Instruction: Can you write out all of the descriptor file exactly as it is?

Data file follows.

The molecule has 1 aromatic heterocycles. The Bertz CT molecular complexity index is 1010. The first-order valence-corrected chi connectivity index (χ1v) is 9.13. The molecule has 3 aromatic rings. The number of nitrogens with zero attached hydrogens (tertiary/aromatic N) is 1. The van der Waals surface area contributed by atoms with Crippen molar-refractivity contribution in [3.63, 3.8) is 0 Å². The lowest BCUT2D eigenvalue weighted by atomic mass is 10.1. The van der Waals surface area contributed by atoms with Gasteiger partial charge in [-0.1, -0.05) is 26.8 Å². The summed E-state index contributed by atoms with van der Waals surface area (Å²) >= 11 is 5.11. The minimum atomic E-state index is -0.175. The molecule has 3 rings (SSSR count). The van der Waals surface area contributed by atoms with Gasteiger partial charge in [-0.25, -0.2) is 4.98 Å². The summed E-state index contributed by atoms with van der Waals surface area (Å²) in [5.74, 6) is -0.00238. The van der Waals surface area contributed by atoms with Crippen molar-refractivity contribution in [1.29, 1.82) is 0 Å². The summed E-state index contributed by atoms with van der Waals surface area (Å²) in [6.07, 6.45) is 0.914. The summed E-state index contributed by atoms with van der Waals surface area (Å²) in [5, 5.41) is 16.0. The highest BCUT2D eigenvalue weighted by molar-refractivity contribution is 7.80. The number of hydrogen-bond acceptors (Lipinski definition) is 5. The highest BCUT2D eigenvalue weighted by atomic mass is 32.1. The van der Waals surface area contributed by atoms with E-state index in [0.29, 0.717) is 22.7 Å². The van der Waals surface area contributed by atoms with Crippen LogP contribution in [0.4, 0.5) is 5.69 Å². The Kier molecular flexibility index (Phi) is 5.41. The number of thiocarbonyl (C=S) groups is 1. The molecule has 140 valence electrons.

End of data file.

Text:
The molecule has 1 aromatic heterocycles. The Bertz CT molecular complexity index is 1010. The first-order valence-corrected chi connectivity index (χ1v) is 9.13. The molecule has 3 aromatic rings. The number of nitrogens with zero attached hydrogens (tertiary/aromatic N) is 1. The van der Waals surface area contributed by atoms with Crippen molar-refractivity contribution in [3.63, 3.8) is 0 Å². The lowest BCUT2D eigenvalue weighted by atomic mass is 10.1. The van der Waals surface area contributed by atoms with Gasteiger partial charge in [-0.1, -0.05) is 26.8 Å². The summed E-state index contributed by atoms with van der Waals surface area (Å²) >= 11 is 5.11. The minimum atomic E-state index is -0.175. The molecule has 3 rings (SSSR count). The van der Waals surface area contributed by atoms with Gasteiger partial charge in [-0.25, -0.2) is 4.98 Å². The summed E-state index contributed by atoms with van der Waals surface area (Å²) in [5.74, 6) is -0.00238. The van der Waals surface area contributed by atoms with Crippen molar-refractivity contribution in [1.29, 1.82) is 0 Å². The summed E-state index contributed by atoms with van der Waals surface area (Å²) in [6.07, 6.45) is 0.914. The summed E-state index contributed by atoms with van der Waals surface area (Å²) in [5, 5.41) is 16.0. The highest BCUT2D eigenvalue weighted by molar-refractivity contribution is 7.80. The number of hydrogen-bond acceptors (Lipinski definition) is 5. The highest BCUT2D eigenvalue weighted by atomic mass is 32.1. The van der Waals surface area contributed by atoms with E-state index in [0.29, 0.717) is 22.7 Å². The van der Waals surface area contributed by atoms with Crippen LogP contribution in [0.4, 0.5) is 5.69 Å². The Kier molecular flexibility index (Phi) is 5.41. The number of thiocarbonyl (C=S) groups is 1. The molecule has 140 valence electrons.